The MacDowell Club of New York City was established in 1905 and disbanded in 1942. It was among the biggest clubs by the same name around the country honoring the legacy of Edward MacDowell and supporting the MacDowell Colony, the artists' retreat in Peterborough, New Hampshire. The Club funded and awarded a resident scholarship at the MacDowell Colony and made regular financial contributions.[15]

The club charter declared the main goals of the club as following:

To discuss and demonstrate the principles of the arts of music, literature, the drama, painting, sculpture, and architecture, and to aid in the extension of knowledge of works especially fitted to exemplify the finer purposes of these arts, including works deserving wider recognition, and to promote a sympathetic understanding of the correlation of these arts, and to contribute to the broadening of their influences; thus carrying forward the life purpose of Edward MacDowell.[15]

In a few years the membership of the club grew to 600.[15] Club membership included writers, musicians, performing and visual artists, theate and film actors, sculptors, and architects: Hamlin Garland, Richard Watson Gilder, Edwin Arlington Robinson, James Harvey Robinson, John Dewey, Leonora Speyer, Herbert Adams, Robert Aitken, Hobart Nichols, Irving Ramsey Wiles, Ivan Olinsky, F. Luis Mora, Robert Henri, George Bellows, Louise Homer, David Bispham, Katherine Bacon (1896-1952), Francis Stetson Rogers (1870-1951), Charles Coburn, Harriet Rogers (Otis) Dellenbaugh, Beatrice Cameron, Harold Van Buren Magonigle, and May Riley Smith, among others.[15]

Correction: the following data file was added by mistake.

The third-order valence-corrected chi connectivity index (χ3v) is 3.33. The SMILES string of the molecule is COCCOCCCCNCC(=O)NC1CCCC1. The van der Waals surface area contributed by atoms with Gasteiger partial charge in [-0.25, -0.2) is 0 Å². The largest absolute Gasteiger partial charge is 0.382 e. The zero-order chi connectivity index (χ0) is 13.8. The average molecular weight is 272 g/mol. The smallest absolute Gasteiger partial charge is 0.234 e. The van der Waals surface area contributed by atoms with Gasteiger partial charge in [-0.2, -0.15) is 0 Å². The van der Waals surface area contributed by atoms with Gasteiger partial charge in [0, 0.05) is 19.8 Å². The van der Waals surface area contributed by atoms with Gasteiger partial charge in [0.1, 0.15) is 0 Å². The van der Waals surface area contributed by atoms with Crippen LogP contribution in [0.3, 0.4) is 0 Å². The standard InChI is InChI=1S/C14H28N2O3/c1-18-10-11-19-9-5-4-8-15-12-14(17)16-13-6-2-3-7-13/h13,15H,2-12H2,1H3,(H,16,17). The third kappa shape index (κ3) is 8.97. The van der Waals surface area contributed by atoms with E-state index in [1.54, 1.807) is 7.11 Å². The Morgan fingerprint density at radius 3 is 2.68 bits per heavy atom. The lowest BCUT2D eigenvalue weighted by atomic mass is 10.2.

The MacDowell Club was initially located in the Carnegie Hall studio (1905-1909), then at the old Metropolitan Opera House (1909-1911). In 1911, the Club moved to a spacious building at 108 W 55th Street,[16] which featured a large vaulted gallery.[17]

In 1924, the MacDowell Club purchased the old converted Marquand stable located at 166 East 73rd Street from the Joseph Pulitzer estate. Richard Morris Hunt had designed the original building for art collector Henry Gurdon Marquand in 1883. Shortly after Marquand's death in 1902, the building had been sold to Joseph Pulitzer, then publisher of the New York World, who lived several blocks to the east at 73rd and Park. A fire swept the building in 1935 and destroyed prints by Whistler, Hassam and others.[18]

In 1979, the Landmarks Preservation Commission proposed 12 of the 13 stable and garage buildings on the block for designation, excluding the Marquand building. A year later Halina Rosenthal, head of the block association and later founder of the Friends of the Upper East Side Historic Districts, lobbied the commission to include the Marquand stable in the designation, which it did in 1981.